In fact, President Trump's obsession with making `coal great again' is worrying not only from environmental perspective, but also from economic development perspective, and it exemplifies the Administration's bizarre view of the U.S. economy. For a number of reasons, which I don't have room to discuss here at length, but are worth mentioning in passing.

Much of the decline in coal's fortunes from 2012 on is accounted for by non-environmental policy factors. As the report shows, growth in energy supply from natural gas accounted for 49 percent of the total market share loss accruing to coal. Further 26 percent of coal's decline was down to a drop in overall demand, and 18 percent was accounted for by renewables. Only 3-5 percent of coal's market share decline was down to Obama Administration's environmental regulations.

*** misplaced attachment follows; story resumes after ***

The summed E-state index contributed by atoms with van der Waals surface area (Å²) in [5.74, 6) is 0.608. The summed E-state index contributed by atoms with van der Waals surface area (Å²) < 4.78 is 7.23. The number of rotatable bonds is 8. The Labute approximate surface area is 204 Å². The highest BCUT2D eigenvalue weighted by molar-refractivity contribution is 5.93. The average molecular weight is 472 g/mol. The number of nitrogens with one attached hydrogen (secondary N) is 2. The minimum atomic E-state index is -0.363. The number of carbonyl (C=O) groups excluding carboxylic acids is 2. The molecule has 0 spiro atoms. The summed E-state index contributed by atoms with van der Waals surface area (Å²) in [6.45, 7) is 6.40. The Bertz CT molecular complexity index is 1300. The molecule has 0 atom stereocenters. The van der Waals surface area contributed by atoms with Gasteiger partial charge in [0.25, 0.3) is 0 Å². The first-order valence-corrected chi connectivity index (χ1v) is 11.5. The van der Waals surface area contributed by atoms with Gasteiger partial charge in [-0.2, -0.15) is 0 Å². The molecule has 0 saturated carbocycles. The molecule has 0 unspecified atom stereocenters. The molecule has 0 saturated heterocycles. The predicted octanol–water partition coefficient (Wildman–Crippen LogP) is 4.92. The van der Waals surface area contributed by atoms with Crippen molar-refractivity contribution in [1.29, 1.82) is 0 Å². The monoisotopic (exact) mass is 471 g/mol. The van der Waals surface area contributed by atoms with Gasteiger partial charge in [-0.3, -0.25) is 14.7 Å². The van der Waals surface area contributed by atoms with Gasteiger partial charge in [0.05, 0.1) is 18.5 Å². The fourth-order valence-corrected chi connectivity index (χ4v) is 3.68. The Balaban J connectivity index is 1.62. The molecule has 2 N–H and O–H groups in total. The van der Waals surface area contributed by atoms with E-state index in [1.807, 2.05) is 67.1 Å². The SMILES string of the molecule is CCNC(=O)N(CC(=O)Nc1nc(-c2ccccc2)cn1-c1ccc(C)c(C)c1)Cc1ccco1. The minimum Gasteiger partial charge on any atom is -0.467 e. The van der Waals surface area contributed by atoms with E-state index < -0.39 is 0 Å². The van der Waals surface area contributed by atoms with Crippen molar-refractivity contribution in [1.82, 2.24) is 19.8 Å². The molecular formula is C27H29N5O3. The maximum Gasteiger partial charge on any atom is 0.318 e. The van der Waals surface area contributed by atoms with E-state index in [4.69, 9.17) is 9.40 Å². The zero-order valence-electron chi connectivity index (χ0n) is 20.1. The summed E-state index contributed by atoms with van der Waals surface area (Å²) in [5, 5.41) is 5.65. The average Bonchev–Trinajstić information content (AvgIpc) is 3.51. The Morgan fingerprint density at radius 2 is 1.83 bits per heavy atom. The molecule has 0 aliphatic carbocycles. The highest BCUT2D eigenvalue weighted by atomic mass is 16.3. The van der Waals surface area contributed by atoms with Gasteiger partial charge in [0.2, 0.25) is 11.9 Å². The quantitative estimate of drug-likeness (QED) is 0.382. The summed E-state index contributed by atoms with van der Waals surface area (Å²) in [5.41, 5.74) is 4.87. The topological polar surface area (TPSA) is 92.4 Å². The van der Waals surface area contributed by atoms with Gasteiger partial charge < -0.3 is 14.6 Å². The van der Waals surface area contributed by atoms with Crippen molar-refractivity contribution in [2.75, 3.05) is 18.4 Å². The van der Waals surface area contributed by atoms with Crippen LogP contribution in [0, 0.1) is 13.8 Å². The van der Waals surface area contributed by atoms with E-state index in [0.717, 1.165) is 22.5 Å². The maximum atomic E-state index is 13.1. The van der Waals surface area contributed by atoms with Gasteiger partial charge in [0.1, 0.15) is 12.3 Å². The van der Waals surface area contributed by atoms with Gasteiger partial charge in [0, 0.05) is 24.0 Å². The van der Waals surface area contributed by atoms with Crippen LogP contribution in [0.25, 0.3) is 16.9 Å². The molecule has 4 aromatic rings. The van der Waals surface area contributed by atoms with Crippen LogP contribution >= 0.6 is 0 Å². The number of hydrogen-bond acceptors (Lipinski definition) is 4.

In simple terms, coal hardly makes any sense as a target for either investment, or jobs creation, or economic value added creation. Not because the U.S. is leading the world on the environmental policies, but because China is shifting its energy mix toward cleaner alternatives. Worse, improving coal demand outlook makes even less sense for an Administration that actively promotes more gas production and exports. President Trump is missing the main point of changing global economy: no one wants coal anymore. Nor do many want more supplies of oil and gas, as clearly evidenced by collapse in worldwide prices of these sources of energy.

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